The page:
Managing suppliers ensures inbound raw materials, finished goods, or drop-shipped products arrive on time.
Now is a great time to audit supplier performance and segment into tier 1, 2 and 3 categories. Begin speaking with all tier 1 suppliers to make sure they can handle demand for the upcoming season. There may be a premium to guarantee supply, but consider this a low cost alternative to angry customers who move to the competition when stock-outs occur.
Consider backups in case weather or other unforeseeable events occur. The west coast port shutdown this year forced many companies to react to avert failures. Consider all points of the supply chain and walk through common what-if scenarios. If a truckload of inbound materials encounters a snowstorm, what is the alternative? Suppliers in warmer regions, even if more expensive, can prevent disastrous bottlenecks.
A health check on technology is an absolute must this time of the year. Website and shopping cart functionality is the obvious place to start. It is also important to look at ERP, WMS and TMS software to ensure inbound, outbound, warehousing ops and customer service are all streamlined. Address pains in any processes now vs waiting until peak holiday season.
Customers, suppliers and operations are islands without vital logistics pipelines. Logistics are the main arteries between suppliers and customers that can cripple a supply chain if not optimized. This problem amplifies during peak season considering how reliant retailers are on the profits from this period.
First, determine appropriate modes for inbound and outbound logistics, factoring in expected volumes. Intermodal and full truckload (FTL) are low cost options for large volumes planned in advance. Less than truckload (LTL) allows much more flexibility, making it ideal closer to peak holiday season. If parcel is the preferred mode, consolidate orders into LTL shipments for a more efficient and lower cost distribution. LTL shipments are pooled into FTL line hauls and distributed via LTL carriers at regional hubs for amplified results. Do not forget to plan shipping deadlines and make sure that all carriers are able to meet them before informing customers.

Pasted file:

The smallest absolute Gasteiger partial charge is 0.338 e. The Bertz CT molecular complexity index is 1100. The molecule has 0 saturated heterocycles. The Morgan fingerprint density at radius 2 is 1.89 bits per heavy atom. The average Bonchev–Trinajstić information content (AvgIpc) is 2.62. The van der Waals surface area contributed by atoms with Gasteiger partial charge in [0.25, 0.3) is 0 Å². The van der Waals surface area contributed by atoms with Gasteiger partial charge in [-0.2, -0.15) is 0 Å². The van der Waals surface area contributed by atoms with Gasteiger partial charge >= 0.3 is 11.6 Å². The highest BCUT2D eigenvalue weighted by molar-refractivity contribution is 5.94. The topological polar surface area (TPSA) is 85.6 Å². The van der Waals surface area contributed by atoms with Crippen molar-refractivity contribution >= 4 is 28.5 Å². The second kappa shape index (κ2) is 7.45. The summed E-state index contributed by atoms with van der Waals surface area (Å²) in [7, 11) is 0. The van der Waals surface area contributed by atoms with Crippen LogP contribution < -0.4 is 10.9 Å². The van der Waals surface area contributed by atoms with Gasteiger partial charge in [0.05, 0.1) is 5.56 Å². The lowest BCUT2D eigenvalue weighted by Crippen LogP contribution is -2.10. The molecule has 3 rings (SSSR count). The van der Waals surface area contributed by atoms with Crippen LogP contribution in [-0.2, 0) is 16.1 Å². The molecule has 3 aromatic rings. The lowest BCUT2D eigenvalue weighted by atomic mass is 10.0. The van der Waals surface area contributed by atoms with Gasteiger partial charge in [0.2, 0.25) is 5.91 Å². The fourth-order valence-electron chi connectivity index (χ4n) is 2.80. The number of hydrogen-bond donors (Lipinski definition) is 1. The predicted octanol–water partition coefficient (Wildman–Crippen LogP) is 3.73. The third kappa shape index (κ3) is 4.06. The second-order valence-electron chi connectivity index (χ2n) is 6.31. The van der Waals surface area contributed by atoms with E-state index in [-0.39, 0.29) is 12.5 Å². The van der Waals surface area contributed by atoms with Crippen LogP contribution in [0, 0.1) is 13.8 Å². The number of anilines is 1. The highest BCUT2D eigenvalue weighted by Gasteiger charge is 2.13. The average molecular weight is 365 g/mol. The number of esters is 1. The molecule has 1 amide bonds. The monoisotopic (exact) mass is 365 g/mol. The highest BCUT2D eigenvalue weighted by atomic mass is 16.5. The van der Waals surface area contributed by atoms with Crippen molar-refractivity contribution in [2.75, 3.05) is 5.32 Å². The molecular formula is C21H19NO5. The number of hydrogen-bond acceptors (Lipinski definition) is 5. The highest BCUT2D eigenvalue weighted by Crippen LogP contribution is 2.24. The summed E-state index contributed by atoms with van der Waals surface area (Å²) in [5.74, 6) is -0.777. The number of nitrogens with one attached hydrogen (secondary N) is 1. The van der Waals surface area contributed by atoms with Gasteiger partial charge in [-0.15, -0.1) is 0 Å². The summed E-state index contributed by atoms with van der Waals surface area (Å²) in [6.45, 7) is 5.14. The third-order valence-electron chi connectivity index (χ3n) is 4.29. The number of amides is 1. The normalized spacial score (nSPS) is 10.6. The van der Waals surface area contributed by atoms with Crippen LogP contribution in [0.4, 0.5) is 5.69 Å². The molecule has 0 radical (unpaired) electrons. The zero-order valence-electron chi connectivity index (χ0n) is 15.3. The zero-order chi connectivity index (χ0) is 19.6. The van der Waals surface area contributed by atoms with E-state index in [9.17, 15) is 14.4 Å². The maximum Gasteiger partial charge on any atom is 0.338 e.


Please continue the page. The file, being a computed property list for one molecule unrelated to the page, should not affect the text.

Strong contracts and relationships with carrier partners are instrumental in a smooth supply chain. Rate carriers based on performance, cost and speed and be sure to compare prior holiday seasons. Tier 1 carriers receive the majority of shipments and secondary positions should remain backups in case of failures. A strong mix of regional and national carriers are a great strategy, but avoid spreading volume too thin across many carriers. Honoring contracts with strategic partners will prove invaluable during times of peak capacity.
This is the busiest time of year for requests for pricing (RFPs). Submitting an RFP now gives ample time to publish pricing before the holidays. It can be immensely beneficial to outsource an RFP to experts that have deep pricing knowledge and connections within the freight industry. Consider fees and charges that will affect the upcoming volumes. Shipping to consumers will require many residential and notification charges. Business moving through the northeast will incur many protect from freezing charges. Making note of services needed will allow the correct carrier mix and focus negotiations on what matters the most. If shipping many products from many suppliers, consider an FAK (freight all kinds) that can cut down on freight bill discrepancies. Be sure to research all carriers that are a good fit and use a strong historical data file to achieve optimal pricing. Pricing contracts are usually good for one year, so make it a habit to perform these annually around the same time.
There are high expectations for ecommerce and retailers this holiday season. Along with the explosive growth, comes enormous amounts of complexity and potential hazards. Understanding and planning for customer demand is just the beginning. Executing the plan requires operations, suppliers, and carriers working together. If successful, retailers can drive customer loyalty, increase profitability, and distance their competition.